It was the billboard image that began the Conservative Party's campaign of fear - Ed Miliband sitting quite happily in Alex Salmond's breast pocket.
The ad, released in March, implied a labour government under Miliband would be at the mercy of the Scots. That the bogeyman beneath the bed - the SNP - could be set loose in Westminster. Downing Street, and the UK in general, was in danger.
And in the final days of the May 7 general election campaign it is a theme David Cameron is sticking with, appealing to Ukip and Liberal Democrat voters to "stop and think", and to vote tactically to block a "calamitous" tie-up between Miliband and the SNP.
A picture of David Cameron in the pocket of News Corp boss Rupert Murdoch is the poster-image behind a campaign to encourage people to vote for politicians they believe in, and is a replica of one Cameron used to suggest Ed Miliband was at the mercy of SNP
Today in a fitting second-act, global campaign organisation Avaaz ramps up its campaign urging voters to ignore the "fear and smear" agenda and to vote simply for what they believe in. The poster image for the campaign is a picture of Cameron sitting in the breast pocket of newspaper boss Rupert Murdoch, owner of the The Times and The Sun.
The image, a replica of the one used to scare Brits over Scotland, has already been shared 400,000 times on Facebook, but will also be circulated amongst Avaaz 1.6 million members. The organisation, which is working with HackedOff, is also taking out advertisements in newspapers and websites.
As part of their campaign, Avaaz and OpenDemocracy has analysed how the Daily Mail, Telegraph, The Sun and The Times reported the lead-up to the elections by looking at coverage themes and trends. Avaaz claims the papers have "like synchronised swimmers - followed almost as one in covering the election".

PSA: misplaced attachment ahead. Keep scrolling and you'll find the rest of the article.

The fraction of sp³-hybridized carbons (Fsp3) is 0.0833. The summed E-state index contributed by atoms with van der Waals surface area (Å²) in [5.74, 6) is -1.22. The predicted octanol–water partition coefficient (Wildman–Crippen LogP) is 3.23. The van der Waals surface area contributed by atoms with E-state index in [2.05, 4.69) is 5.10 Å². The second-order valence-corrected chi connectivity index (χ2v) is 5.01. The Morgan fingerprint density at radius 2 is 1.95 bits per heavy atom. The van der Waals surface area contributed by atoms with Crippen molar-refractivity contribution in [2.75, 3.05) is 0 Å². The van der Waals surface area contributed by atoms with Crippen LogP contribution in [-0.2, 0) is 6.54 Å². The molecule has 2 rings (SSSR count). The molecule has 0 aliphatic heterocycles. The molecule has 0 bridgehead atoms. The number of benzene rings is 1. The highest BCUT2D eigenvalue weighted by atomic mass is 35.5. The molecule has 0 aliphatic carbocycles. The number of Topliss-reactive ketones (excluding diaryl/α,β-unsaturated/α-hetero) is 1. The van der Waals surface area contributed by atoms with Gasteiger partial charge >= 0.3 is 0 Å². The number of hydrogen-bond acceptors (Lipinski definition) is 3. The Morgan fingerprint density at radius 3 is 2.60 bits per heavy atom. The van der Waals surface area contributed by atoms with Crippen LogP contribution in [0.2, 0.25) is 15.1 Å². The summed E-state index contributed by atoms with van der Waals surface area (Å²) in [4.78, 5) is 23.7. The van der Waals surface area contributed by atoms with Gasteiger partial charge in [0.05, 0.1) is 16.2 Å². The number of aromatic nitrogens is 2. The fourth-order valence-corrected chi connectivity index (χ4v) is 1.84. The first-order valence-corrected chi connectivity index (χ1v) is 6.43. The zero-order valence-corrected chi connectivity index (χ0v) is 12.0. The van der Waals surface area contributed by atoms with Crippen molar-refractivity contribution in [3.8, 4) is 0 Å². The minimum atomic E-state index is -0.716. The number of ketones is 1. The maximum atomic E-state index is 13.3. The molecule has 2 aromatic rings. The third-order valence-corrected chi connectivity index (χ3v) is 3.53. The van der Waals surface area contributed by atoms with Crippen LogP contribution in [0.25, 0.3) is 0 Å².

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Avaaz says attacks on Miliband shrunk from five insults a day to one daily, while attacks on the SNP increased from around one a day to over six a day. The group puts this down to a change in tactics, from discrediting Miliband, to creating fear over SNP.
Since April 6, Avaaz contends that the Health and Social Care Act has only gained eight mentions across the four papers despite the NHS being a top issue with voters. As a comparison, during the same period, it claims praise for the Conservatives on the NHS appeared 21 times.
In regards to a constitutional coup, Avaaz says the newspapers' implication that the party that wins the most seats should be allowed to form the government rose from two occurrences in week one, to four in the second week, rising to 11 in week three.
The Murdoch owned newspapers are not the only media outlets to openly back a party this election
The drop in GDP to 0.3% was barely covered by the stable of newspapers, Avaaz claims, and the most common word used was “chaos versus recovery”.
Avaaz advertisements will feature messages from Steve Coogan, Irvine Welsh and John Cleese, who talks about the "fear and loathing" press coverage from Murdoch papers being "hard to stomach".
Coogan writes: "Rupert Murdoch and the Daily Mail have had British politicians in their top-pocket for decades. The smear and fear agenda they have peddled over the past few weeks has been pretty shameful."
But Murdoch's papers haven't been alone in trying to back a winner. The Guardian has thrown its support behind Labour. The Independent surprised nearly everyone - including some of its own staff - by backing victory for a Tory/Lib Med coalition if Thursday's General Election produces a hung parliament.
The Financial Times has called for tactical voting to produce another Lib-Tory coalition and The Express has helped bankroll Ukip, with owner Richard Desmond donating £1m, although his stable is officially yet to declare.